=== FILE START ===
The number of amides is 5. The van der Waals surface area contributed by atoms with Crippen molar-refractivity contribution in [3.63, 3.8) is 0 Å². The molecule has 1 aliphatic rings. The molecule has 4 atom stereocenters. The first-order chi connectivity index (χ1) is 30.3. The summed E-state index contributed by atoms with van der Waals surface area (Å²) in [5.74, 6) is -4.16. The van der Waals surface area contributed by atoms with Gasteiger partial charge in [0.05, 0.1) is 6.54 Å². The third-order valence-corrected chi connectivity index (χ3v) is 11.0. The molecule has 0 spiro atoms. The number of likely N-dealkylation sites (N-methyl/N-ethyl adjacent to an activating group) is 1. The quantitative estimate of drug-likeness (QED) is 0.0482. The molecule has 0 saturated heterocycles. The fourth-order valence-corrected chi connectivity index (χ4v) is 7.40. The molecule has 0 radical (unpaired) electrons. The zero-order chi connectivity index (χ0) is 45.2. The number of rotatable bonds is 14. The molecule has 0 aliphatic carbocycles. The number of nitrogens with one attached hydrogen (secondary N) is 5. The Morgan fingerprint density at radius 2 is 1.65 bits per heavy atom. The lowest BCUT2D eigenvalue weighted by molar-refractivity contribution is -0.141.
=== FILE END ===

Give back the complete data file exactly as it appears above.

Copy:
The number of amides is 5. The van der Waals surface area contributed by atoms with Crippen molar-refractivity contribution in [3.63, 3.8) is 0 Å². The molecule has 1 aliphatic rings. The molecule has 4 atom stereocenters. The first-order chi connectivity index (χ1) is 30.3. The summed E-state index contributed by atoms with van der Waals surface area (Å²) in [5.74, 6) is -4.16. The van der Waals surface area contributed by atoms with Gasteiger partial charge in [0.05, 0.1) is 6.54 Å². The third-order valence-corrected chi connectivity index (χ3v) is 11.0. The molecule has 0 spiro atoms. The number of likely N-dealkylation sites (N-methyl/N-ethyl adjacent to an activating group) is 1. The quantitative estimate of drug-likeness (QED) is 0.0482. The molecule has 0 saturated heterocycles. The fourth-order valence-corrected chi connectivity index (χ4v) is 7.40. The molecule has 0 radical (unpaired) electrons. The zero-order chi connectivity index (χ0) is 45.2. The number of rotatable bonds is 14. The molecule has 0 aliphatic carbocycles. The number of nitrogens with one attached hydrogen (secondary N) is 5. The Morgan fingerprint density at radius 2 is 1.65 bits per heavy atom. The lowest BCUT2D eigenvalue weighted by molar-refractivity contribution is -0.141.